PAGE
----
11 Total firm value increases by the amount of new tax savings original owners and equity holder of unlevered firm want to issue a CCB (i) Total firm value is higher by the amount of tax savings from c c G(A t ; c b, c c ) = G(A t ; c b, 0) + TB C (A t ; c b, c c ) (ii) Equity gets crowded by contingent convertible debt onetoone (adjusted for new tax savings) W (A t ; c b, c c ) = W (A t ; c b, 0) [U C (A t ; c b, c c ) TB C (A t ; c b, c c )] (iii) Total tax benefits are higher by the amount of new savings TB(A t ; c b, c c ) = TB(A t ; c b, 0) + TB C (A t ; c b, c c ) (iv) Values of straight debt and bankruptcy costs are the same U(A t ; c b, c c ) = U(A t ; c b, 0), BC(A t ; c b, c c ) = BC(A t ; c b, 0).
12 Q2. Will a firm include CCBs in its capital structure if there are no regulatory conditions? A firm will always wish to add at least some CCB to its capital structure, to obtain the tax shield CCB are first added as a CCB for equity swap Assets A t are unaffected by capital changes Optimal straight debt is unaffected by CCB (as long as Condition 1 holds) This is a losing proposition for bank regulators: The default boundary A B is unchanged Fiscal deficit is expanded by new CCB tax shield This may also magnify asset substitution incentive
13 CCB for debt swap in a de novo capital structure Assumptions about the firm No leverage Issuing straight debt and CCB Regulatory constraint Regulators constrain the total amount of debt U(Ā B ; c b, c c ) + U C (Ā B ; c b, c c ) = U(A B; c b, 0) Ā B = β(1 θ) c b ; A B = β(1 θ)c b U(A B ; c b, 0) optimal amount of straight debt without CCB Firm can choose between straight debt (no constraints) and straight debt plus CCB (regulatory constraint)
14 Q3. Will a firm add CCBs to a de novo capital structure, given a CCB for debt constraint? Here we impose a regulatory constraint that CCB can be added only as a swap for straight debt A firm will always include at least some CCB as part of a de novo capital structure: The tax shield benefit is reduced (because CCBs convert before the straight debt defaults) But the reduction in bankruptcy costs dominates This is perfect for prudential banking regulation: Lower bankruptcy costs, lower tax shield costs There is also generally less risk shifting incentive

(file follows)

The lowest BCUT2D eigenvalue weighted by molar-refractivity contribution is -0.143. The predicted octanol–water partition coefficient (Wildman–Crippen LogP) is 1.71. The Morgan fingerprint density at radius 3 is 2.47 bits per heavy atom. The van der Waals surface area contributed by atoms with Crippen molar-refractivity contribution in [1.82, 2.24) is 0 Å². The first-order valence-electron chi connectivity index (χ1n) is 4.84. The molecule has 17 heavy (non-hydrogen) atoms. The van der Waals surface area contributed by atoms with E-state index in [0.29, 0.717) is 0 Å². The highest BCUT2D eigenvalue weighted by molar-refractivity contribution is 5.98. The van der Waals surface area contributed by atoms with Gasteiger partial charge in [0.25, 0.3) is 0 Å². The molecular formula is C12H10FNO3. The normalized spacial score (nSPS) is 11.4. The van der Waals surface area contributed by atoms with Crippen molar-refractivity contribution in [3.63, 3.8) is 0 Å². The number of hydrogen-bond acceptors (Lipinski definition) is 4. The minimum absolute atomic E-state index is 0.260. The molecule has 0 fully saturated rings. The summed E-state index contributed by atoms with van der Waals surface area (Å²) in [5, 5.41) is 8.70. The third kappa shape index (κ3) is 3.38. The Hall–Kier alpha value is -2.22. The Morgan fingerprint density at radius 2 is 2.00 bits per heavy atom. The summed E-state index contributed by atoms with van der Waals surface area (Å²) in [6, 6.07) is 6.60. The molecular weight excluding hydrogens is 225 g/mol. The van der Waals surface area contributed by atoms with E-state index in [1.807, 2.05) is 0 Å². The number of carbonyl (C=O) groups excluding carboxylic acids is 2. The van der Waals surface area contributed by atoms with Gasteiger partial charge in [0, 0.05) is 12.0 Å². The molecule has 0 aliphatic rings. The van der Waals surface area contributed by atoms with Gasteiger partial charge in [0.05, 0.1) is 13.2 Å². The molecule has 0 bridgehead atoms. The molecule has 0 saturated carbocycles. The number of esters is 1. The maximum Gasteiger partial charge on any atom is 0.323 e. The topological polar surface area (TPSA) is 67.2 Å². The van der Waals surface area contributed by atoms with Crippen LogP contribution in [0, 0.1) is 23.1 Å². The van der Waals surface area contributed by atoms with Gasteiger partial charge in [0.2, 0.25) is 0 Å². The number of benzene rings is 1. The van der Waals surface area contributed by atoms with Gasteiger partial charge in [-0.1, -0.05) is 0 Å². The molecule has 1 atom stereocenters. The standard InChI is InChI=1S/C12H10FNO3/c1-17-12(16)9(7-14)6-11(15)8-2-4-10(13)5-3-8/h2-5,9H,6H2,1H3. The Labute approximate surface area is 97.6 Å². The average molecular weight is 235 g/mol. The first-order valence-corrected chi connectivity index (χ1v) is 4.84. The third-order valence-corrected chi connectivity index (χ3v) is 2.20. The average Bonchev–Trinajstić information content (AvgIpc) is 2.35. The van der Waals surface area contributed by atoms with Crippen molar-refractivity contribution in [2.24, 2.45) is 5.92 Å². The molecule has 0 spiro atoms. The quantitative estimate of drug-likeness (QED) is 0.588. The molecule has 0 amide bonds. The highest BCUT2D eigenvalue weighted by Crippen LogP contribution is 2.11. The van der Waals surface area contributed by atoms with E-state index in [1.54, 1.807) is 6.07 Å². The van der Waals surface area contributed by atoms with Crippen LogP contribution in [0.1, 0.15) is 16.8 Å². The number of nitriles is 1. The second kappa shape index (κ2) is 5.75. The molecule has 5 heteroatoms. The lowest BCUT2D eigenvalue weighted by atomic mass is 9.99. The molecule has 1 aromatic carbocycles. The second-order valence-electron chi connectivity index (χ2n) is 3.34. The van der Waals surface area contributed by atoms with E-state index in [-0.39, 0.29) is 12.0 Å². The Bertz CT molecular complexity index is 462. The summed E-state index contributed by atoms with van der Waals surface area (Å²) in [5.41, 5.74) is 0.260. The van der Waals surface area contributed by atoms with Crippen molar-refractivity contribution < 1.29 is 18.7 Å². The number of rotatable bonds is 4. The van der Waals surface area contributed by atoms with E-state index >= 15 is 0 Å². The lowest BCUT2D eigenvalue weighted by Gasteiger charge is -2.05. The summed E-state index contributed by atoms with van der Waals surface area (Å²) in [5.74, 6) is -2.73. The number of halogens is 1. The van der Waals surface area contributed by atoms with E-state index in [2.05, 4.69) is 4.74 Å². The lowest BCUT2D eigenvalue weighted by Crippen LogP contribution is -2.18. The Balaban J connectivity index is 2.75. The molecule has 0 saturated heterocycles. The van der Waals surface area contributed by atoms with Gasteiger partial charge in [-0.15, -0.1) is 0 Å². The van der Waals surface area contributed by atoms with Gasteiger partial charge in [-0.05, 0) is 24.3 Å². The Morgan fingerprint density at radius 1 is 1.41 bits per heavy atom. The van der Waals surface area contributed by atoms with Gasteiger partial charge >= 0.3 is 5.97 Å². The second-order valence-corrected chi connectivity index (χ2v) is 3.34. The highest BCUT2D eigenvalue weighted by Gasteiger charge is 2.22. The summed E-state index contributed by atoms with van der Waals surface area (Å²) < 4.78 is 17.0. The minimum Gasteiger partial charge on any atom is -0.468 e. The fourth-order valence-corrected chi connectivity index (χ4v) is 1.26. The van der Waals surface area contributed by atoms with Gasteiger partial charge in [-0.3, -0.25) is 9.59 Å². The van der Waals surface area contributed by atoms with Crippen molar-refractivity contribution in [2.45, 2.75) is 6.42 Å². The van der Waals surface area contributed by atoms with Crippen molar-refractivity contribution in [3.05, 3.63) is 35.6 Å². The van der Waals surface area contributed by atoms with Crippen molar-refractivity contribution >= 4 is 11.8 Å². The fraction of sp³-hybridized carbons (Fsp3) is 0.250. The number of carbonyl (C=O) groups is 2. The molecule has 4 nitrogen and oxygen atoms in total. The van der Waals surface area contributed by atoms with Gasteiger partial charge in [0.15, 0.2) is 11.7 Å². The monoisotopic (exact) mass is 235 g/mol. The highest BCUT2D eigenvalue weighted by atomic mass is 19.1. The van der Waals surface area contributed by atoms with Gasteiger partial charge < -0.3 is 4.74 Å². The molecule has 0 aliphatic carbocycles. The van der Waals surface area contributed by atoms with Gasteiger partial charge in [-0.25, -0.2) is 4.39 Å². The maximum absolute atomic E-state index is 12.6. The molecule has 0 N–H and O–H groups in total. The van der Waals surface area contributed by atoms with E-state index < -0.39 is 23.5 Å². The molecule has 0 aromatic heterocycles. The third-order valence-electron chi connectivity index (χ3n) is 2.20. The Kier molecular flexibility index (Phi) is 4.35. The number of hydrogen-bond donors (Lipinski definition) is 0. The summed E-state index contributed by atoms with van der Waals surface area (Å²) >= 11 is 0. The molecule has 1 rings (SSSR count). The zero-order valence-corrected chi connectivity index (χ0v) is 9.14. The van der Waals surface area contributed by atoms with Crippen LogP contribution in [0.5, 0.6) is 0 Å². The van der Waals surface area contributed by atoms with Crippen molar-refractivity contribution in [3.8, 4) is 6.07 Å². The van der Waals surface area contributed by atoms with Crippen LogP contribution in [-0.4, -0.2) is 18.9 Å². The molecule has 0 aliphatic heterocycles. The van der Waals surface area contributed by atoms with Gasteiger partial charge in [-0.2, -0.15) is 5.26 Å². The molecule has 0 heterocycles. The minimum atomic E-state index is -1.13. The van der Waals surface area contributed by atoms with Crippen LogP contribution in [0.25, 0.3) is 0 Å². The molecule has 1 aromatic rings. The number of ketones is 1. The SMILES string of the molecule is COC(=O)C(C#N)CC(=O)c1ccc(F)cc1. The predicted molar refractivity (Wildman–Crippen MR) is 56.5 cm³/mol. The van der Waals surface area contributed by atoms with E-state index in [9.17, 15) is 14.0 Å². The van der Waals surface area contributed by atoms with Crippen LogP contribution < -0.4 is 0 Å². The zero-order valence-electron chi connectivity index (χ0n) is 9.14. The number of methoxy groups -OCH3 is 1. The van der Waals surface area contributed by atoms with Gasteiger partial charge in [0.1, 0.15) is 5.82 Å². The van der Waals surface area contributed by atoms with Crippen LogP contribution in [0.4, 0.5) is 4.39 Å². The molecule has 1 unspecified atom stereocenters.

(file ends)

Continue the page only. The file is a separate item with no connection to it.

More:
15 CCB for debt swap in the existing capital structure Assumptions about the firm Leveraged straight debt paying coupon ĉ b (ĉ b > c b ) Market constraint Firm wants to issue CCB and swap it for a portion of straight debt reduce ĉ b to c b ( c b < ĉ b ) Announcement market value of existing straight debt (still paying ĉ b ) rises from U(ÂB; ĉ b, 0) to U(ĀB; ĉ b, 0) U(Ā B ; ĉ b, 0) reflects lower default boundary due to less straight debt after swap Straight debt holders must be indifferent between holding SD and swapping it for CCB U(Ā B ; c b, c c) + U C (Ā B ; c b, c c) = U(Ā B ; ĉ b, 0) Ā B = β(1 θ) c b, U(Ā B ; c b, c c) new amount of straight debt; U C (Ā B ; c b, c c) amount of CCB
16 Debt overhang CCB increases total firm value but gains go to straight debt holders (i) For a sufficiently small amount of CCB change in total firm value is positive (ii) Cost of bankruptcy decreases, BC( c b ) < BC(ĉ b ) (iii) Equity value decreases, W ( c b, c c ) W (ĉ b, 0) < 0
17 Q4. Will a firm add CCBs to an existing capital structure, given a CCB for debt constraint? The existing equity holders will not voluntary enter into swap of CCB for existing straight debt (given straight debt optimal amount) While the swap will increase the firm s value (as in Q3), the gain now accrues only to the existing straight holders This is debtoverhang problem The problem would be reduced, even eliminated, if shortterm debt could be swapped as it matured
18 Toobigtofail firms Assumptions about the firm Toobigtofail (TBTF) governments take over debt at default straight debt is riskfree Leveraged (straight debt paying coupon c b ) or unleveraged Government subsidy characteristics: At default worth c b r Equity holders are decision makers maximumequityvaluation problem does not change default boundary A B does not change Value of the subsidy at time t ( cb ) ( ) A γ ( ) ( ) t 1 cb (1 θ)β γ S(A t; c b, 0) = A B = c b (1 θ)β r A B r A t Increases in c b
19 Firm wants to issue as much straight debt as possible Total firm value increases in c b G(A t; c b, c c) = ( A t + θc ( ) ) γ b At 1 + r A B ( ( ) ) θc γ c At ( cb ) ( ) A γ t 1 + A B r A C r A B Government sets limits on how my straight debt could be issue fix coupon c g b for straight debt regulatory constraint U(A t; c g b, 0) = UC (A t; c b, c c) + U(A t; c b, c c) ( ) ) γ c b = c g b (1 At cc (1 λ) A C c b < c g b S(A t; c b, 0) < S(A t ; c b, c c ) CCB reduces cost of subsidy
20 Q5. Can CCBs provide a useful regulatory instrument for banks TBTF? Yes, a CCB for straight debt swap reduces the government subsidy by reducing the expected cost of bondholders bailouts The key is to reduce the amount of straight debt Taxpayers benefit from such a swap, but bank equity holders would not voluntarily participate The conclusion requires Condition 1 as before A mandatory swap might dominate a bank tax (by directly eliminating the bailout costs)